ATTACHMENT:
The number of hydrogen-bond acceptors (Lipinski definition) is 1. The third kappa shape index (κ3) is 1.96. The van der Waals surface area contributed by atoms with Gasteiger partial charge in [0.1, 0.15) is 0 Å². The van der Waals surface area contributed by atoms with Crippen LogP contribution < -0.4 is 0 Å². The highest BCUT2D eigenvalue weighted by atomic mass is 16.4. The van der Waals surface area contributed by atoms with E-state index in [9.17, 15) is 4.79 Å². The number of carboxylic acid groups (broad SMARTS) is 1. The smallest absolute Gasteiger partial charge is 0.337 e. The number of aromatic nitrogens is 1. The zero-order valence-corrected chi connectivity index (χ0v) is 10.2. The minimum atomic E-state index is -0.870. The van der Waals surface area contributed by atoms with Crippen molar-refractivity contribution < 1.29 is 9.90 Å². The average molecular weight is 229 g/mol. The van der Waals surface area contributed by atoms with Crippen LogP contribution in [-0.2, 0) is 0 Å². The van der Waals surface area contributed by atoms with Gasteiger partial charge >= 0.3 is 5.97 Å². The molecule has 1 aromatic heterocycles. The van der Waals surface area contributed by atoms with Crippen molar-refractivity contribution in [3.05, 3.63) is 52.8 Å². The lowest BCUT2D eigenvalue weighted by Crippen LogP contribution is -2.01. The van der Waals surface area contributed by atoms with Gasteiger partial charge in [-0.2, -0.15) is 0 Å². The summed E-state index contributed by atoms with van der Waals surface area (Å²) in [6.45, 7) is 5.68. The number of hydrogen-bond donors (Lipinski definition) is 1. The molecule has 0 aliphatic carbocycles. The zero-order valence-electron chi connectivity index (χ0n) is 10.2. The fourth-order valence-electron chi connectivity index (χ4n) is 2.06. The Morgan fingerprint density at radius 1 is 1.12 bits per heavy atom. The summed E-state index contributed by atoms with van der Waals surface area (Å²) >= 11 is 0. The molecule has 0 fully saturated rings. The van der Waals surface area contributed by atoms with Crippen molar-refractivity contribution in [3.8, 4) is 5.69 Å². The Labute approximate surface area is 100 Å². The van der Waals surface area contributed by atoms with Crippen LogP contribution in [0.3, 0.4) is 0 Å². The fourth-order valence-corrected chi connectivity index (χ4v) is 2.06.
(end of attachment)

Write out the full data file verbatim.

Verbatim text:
The number of hydrogen-bond acceptors (Lipinski definition) is 1. The third kappa shape index (κ3) is 1.96. The van der Waals surface area contributed by atoms with Gasteiger partial charge in [0.1, 0.15) is 0 Å². The van der Waals surface area contributed by atoms with Crippen LogP contribution < -0.4 is 0 Å². The highest BCUT2D eigenvalue weighted by atomic mass is 16.4. The van der Waals surface area contributed by atoms with E-state index in [9.17, 15) is 4.79 Å². The number of carboxylic acid groups (broad SMARTS) is 1. The smallest absolute Gasteiger partial charge is 0.337 e. The number of aromatic nitrogens is 1. The zero-order valence-corrected chi connectivity index (χ0v) is 10.2. The minimum atomic E-state index is -0.870. The van der Waals surface area contributed by atoms with Crippen molar-refractivity contribution < 1.29 is 9.90 Å². The average molecular weight is 229 g/mol. The van der Waals surface area contributed by atoms with Crippen LogP contribution in [-0.2, 0) is 0 Å². The van der Waals surface area contributed by atoms with Gasteiger partial charge >= 0.3 is 5.97 Å². The molecule has 1 aromatic heterocycles. The van der Waals surface area contributed by atoms with Crippen molar-refractivity contribution in [3.05, 3.63) is 52.8 Å². The lowest BCUT2D eigenvalue weighted by Crippen LogP contribution is -2.01. The van der Waals surface area contributed by atoms with Gasteiger partial charge in [-0.2, -0.15) is 0 Å². The summed E-state index contributed by atoms with van der Waals surface area (Å²) in [6.45, 7) is 5.68. The number of hydrogen-bond donors (Lipinski definition) is 1. The molecule has 0 aliphatic carbocycles. The zero-order valence-electron chi connectivity index (χ0n) is 10.2. The fourth-order valence-electron chi connectivity index (χ4n) is 2.06. The Morgan fingerprint density at radius 1 is 1.12 bits per heavy atom. The summed E-state index contributed by atoms with van der Waals surface area (Å²) >= 11 is 0. The molecule has 0 fully saturated rings. The van der Waals surface area contributed by atoms with Crippen molar-refractivity contribution in [3.8, 4) is 5.69 Å². The Labute approximate surface area is 100 Å². The van der Waals surface area contributed by atoms with Crippen LogP contribution in [0.3, 0.4) is 0 Å². The fourth-order valence-corrected chi connectivity index (χ4v) is 2.06.